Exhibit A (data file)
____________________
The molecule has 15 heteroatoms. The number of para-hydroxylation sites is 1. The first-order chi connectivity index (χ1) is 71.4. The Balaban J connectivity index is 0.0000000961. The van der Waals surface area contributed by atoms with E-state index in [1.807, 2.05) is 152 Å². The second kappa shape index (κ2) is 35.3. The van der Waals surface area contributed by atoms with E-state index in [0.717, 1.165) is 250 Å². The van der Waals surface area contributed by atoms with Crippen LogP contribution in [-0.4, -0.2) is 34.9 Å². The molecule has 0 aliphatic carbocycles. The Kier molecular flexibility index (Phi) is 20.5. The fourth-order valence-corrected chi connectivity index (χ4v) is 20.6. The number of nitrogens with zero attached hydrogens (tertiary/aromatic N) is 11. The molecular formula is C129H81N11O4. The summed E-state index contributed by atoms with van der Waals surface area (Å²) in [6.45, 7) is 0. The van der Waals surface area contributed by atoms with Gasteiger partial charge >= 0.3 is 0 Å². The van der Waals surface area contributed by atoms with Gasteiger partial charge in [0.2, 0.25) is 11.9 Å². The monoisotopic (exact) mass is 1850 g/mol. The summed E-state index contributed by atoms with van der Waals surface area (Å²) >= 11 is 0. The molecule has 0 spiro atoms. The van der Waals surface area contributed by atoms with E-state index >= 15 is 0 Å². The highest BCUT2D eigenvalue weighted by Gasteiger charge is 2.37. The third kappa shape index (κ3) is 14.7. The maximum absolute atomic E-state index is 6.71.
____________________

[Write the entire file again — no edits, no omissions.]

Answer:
The molecule has 15 heteroatoms. The number of para-hydroxylation sites is 1. The first-order chi connectivity index (χ1) is 71.4. The Balaban J connectivity index is 0.0000000961. The van der Waals surface area contributed by atoms with E-state index in [1.807, 2.05) is 152 Å². The second kappa shape index (κ2) is 35.3. The van der Waals surface area contributed by atoms with E-state index in [0.717, 1.165) is 250 Å². The van der Waals surface area contributed by atoms with Crippen LogP contribution in [-0.4, -0.2) is 34.9 Å². The molecule has 0 aliphatic carbocycles. The Kier molecular flexibility index (Phi) is 20.5. The fourth-order valence-corrected chi connectivity index (χ4v) is 20.6. The number of nitrogens with zero attached hydrogens (tertiary/aromatic N) is 11. The molecular formula is C129H81N11O4. The summed E-state index contributed by atoms with van der Waals surface area (Å²) in [6.45, 7) is 0. The van der Waals surface area contributed by atoms with Gasteiger partial charge >= 0.3 is 0 Å². The van der Waals surface area contributed by atoms with Gasteiger partial charge in [0.2, 0.25) is 11.9 Å². The monoisotopic (exact) mass is 1850 g/mol. The summed E-state index contributed by atoms with van der Waals surface area (Å²) >= 11 is 0. The molecule has 0 spiro atoms. The van der Waals surface area contributed by atoms with E-state index >= 15 is 0 Å². The highest BCUT2D eigenvalue weighted by Gasteiger charge is 2.37. The third kappa shape index (κ3) is 14.7. The maximum absolute atomic E-state index is 6.71.